In Act II, Jim gets himself attached to a wealthy New Yorker, taking over his employer's finances and spreading chaos when his Ponzi-style series of borrowings and investments come crashing down. By this point, one intractable problem has been established: As written, Jim is entirely without charisma. He is a self-important bore with a penchant for lectures about the wonders of the market. In the theatre, the wicked must glitter, at least a little, or we will have no reason to be interested in them. Chris Perfetti, a solid actor in many previous roles, is hamstrung here, finding no way to make Jim into even a moderately engaging character. Adding to the trouble, John Blanke, the slave Jim buys only to find their fortunes repeatedly entangled, is so much more charismatic -- and Chukwudi Iwuji, who plays him, is such a dazzling presence -- that the play is thrown fatally out of balance. When John turns a posh dinner party awash in trivial conversation into a passionate debate about the uses of wealth, we are suddenly treated to an exciting clash of ideas; too bad it happens so late and ends so quickly. (Iwuji, who clearly has classical training to go along with a superb voice, probing intelligence, and towering presence, should be getting better roles; here's hoping the Public will find something commensurate with his talents, perhaps in the summer Shakespeare season.)

Greif has lined up an impressive cast to illustrate this tale of this capitalist Candide, although not everyone is seen to his or her best advantage. Daniel Davis, as Adam Smith, our narrator, provides one incisively witty line reading after another; he is a constant pleasure, and we miss him when he is forced to stand on the sidelines. Harris is given little of interest to do in the first act, shuffling around as Jim's adoptive mother, but she shines in Act II as an airheaded society hostess who likes provocative conversation at her dinner table -- but not too much. Max Baker is appealing as the leader of a religious community who has the bad luck to take in Jim; Kevin Chamberlin is amusingly vacant as Jim's hapless sponsor, who ends up losing most of his wealth; Crystal A. Dickinson scintillates as a slave who enters society as the lover of a French scoundrel; Susannah Perkins is wasted as a virtuous young lady wronged by Jim; and Richard Poe is solid in the not-very-demanding role of a clueless British officer.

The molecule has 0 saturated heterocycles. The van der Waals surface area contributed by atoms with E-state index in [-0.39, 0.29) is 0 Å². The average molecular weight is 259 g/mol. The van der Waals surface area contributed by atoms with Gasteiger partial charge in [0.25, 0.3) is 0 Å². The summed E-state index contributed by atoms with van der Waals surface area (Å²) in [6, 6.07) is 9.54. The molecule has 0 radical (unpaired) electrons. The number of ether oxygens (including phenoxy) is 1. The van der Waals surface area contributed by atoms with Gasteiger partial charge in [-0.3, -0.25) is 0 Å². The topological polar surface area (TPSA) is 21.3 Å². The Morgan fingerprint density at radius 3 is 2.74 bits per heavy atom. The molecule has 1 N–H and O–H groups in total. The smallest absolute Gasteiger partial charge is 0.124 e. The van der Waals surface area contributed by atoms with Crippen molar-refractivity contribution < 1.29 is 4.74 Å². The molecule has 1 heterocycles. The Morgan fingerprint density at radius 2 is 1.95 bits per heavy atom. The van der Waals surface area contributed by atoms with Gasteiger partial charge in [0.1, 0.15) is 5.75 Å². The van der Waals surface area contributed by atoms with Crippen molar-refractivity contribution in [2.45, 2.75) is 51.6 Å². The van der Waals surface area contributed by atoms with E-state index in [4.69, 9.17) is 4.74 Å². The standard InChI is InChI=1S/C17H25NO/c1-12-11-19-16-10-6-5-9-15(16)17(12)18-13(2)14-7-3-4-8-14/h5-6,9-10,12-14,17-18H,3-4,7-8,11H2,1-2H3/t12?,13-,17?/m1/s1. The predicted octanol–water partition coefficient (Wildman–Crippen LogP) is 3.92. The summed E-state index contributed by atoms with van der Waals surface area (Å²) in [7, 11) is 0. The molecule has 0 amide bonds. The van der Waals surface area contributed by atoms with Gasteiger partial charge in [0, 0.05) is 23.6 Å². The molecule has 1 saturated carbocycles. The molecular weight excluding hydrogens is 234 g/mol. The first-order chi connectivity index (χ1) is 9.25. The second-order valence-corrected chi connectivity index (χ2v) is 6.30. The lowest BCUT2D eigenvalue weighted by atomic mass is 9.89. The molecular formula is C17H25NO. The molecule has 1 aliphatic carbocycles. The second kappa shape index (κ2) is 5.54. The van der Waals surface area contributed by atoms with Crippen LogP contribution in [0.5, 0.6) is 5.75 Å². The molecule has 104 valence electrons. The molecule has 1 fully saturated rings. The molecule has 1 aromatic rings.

David Korins, who, a couple of years ago, designed another show you may have heard of set during the Revolutionary War, provides a simple, flexible set, dominated by a wagon that repeatedly emerges through doors located upstage; it's a strategy that, blessedly, keeps the action moving. Ben Stanton's lighting creates a subtly distinct look for every way station on Jim's progress. Emily Rebholz's costumes are splendid period creations, especially the finery in the later scenes. (The wig, hair, and makeup designs of J. Jared Janas and Dave Bova are similarly accomplished.) Matt Tierney's sound design includes such well-rendered effects as a crying baby and gunshots; he contributes some amusing bits of mic feedback in the Act II opener, a superbly executed series of gags that reduces a panelist, played by Chamberlain, to a state of apoplexy.

By the time the action reaches its nihilistic conclusion, however, one's interest in Jim's fate has long since dissipated. This is satire without a glint in its eye, a rake's progress without any Hogarthian flourishes. If rapaciousness were really this dull, who would ever be seduced by it? -- David Barbour


(8 March 2018)